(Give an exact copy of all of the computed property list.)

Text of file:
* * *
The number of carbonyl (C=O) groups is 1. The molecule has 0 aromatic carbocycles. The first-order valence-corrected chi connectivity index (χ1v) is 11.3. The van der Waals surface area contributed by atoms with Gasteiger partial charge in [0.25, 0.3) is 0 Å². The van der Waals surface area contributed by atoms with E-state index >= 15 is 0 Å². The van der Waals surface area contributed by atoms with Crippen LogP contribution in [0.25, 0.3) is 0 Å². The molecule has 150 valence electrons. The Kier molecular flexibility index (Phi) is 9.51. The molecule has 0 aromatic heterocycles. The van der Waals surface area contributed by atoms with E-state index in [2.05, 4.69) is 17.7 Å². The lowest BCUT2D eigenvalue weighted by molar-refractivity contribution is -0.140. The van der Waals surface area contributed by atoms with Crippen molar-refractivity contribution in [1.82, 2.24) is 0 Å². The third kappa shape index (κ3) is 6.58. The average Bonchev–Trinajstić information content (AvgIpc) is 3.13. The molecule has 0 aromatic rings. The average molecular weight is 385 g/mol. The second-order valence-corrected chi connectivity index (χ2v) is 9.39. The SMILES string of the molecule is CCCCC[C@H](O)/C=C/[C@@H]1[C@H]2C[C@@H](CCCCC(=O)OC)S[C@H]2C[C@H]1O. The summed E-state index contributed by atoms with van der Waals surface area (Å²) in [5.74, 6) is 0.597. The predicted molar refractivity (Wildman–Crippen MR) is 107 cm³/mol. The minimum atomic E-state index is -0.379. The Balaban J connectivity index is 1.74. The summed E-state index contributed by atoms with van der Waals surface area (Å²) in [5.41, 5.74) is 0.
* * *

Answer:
The number of carbonyl (C=O) groups is 1. The molecule has 0 aromatic carbocycles. The first-order valence-corrected chi connectivity index (χ1v) is 11.3. The van der Waals surface area contributed by atoms with Gasteiger partial charge in [0.25, 0.3) is 0 Å². The van der Waals surface area contributed by atoms with E-state index >= 15 is 0 Å². The van der Waals surface area contributed by atoms with Crippen LogP contribution in [0.25, 0.3) is 0 Å². The molecule has 150 valence electrons. The Kier molecular flexibility index (Phi) is 9.51. The molecule has 0 aromatic heterocycles. The van der Waals surface area contributed by atoms with E-state index in [2.05, 4.69) is 17.7 Å². The lowest BCUT2D eigenvalue weighted by molar-refractivity contribution is -0.140. The van der Waals surface area contributed by atoms with Crippen molar-refractivity contribution in [1.82, 2.24) is 0 Å². The third kappa shape index (κ3) is 6.58. The average Bonchev–Trinajstić information content (AvgIpc) is 3.13. The molecule has 0 aromatic rings. The average molecular weight is 385 g/mol. The second-order valence-corrected chi connectivity index (χ2v) is 9.39. The SMILES string of the molecule is CCCCC[C@H](O)/C=C/[C@@H]1[C@H]2C[C@@H](CCCCC(=O)OC)S[C@H]2C[C@H]1O. The summed E-state index contributed by atoms with van der Waals surface area (Å²) in [5.74, 6) is 0.597. The predicted molar refractivity (Wildman–Crippen MR) is 107 cm³/mol. The minimum atomic E-state index is -0.379. The Balaban J connectivity index is 1.74. The summed E-state index contributed by atoms with van der Waals surface area (Å²) in [5.41, 5.74) is 0.